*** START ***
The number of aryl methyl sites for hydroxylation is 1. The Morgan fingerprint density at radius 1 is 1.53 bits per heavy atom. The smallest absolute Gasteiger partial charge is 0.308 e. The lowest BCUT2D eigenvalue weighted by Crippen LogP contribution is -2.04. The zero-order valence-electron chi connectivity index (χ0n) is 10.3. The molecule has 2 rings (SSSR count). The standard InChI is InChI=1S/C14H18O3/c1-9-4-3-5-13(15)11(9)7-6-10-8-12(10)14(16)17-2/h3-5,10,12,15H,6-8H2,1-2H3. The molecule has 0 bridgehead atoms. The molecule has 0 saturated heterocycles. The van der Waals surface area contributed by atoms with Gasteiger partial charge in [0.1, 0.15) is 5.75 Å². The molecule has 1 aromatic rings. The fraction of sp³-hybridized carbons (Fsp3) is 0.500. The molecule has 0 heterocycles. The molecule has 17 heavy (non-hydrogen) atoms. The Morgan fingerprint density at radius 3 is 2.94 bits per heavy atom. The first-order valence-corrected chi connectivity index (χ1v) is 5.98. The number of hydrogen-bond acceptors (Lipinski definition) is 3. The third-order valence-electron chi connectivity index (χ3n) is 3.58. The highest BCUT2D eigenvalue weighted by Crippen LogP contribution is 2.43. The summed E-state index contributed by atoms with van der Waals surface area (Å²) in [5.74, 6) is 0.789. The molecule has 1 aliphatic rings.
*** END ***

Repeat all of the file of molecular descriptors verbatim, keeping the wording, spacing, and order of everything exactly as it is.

The number of aryl methyl sites for hydroxylation is 1. The Morgan fingerprint density at radius 1 is 1.53 bits per heavy atom. The smallest absolute Gasteiger partial charge is 0.308 e. The lowest BCUT2D eigenvalue weighted by Crippen LogP contribution is -2.04. The zero-order valence-electron chi connectivity index (χ0n) is 10.3. The molecule has 2 rings (SSSR count). The standard InChI is InChI=1S/C14H18O3/c1-9-4-3-5-13(15)11(9)7-6-10-8-12(10)14(16)17-2/h3-5,10,12,15H,6-8H2,1-2H3. The molecule has 0 bridgehead atoms. The molecule has 0 saturated heterocycles. The van der Waals surface area contributed by atoms with Gasteiger partial charge in [0.1, 0.15) is 5.75 Å². The molecule has 1 aromatic rings. The fraction of sp³-hybridized carbons (Fsp3) is 0.500. The molecule has 0 heterocycles. The molecule has 17 heavy (non-hydrogen) atoms. The Morgan fingerprint density at radius 3 is 2.94 bits per heavy atom. The first-order valence-corrected chi connectivity index (χ1v) is 5.98. The number of hydrogen-bond acceptors (Lipinski definition) is 3. The third-order valence-electron chi connectivity index (χ3n) is 3.58. The highest BCUT2D eigenvalue weighted by Crippen LogP contribution is 2.43. The summed E-state index contributed by atoms with van der Waals surface area (Å²) in [5.74, 6) is 0.789. The molecule has 1 aliphatic rings.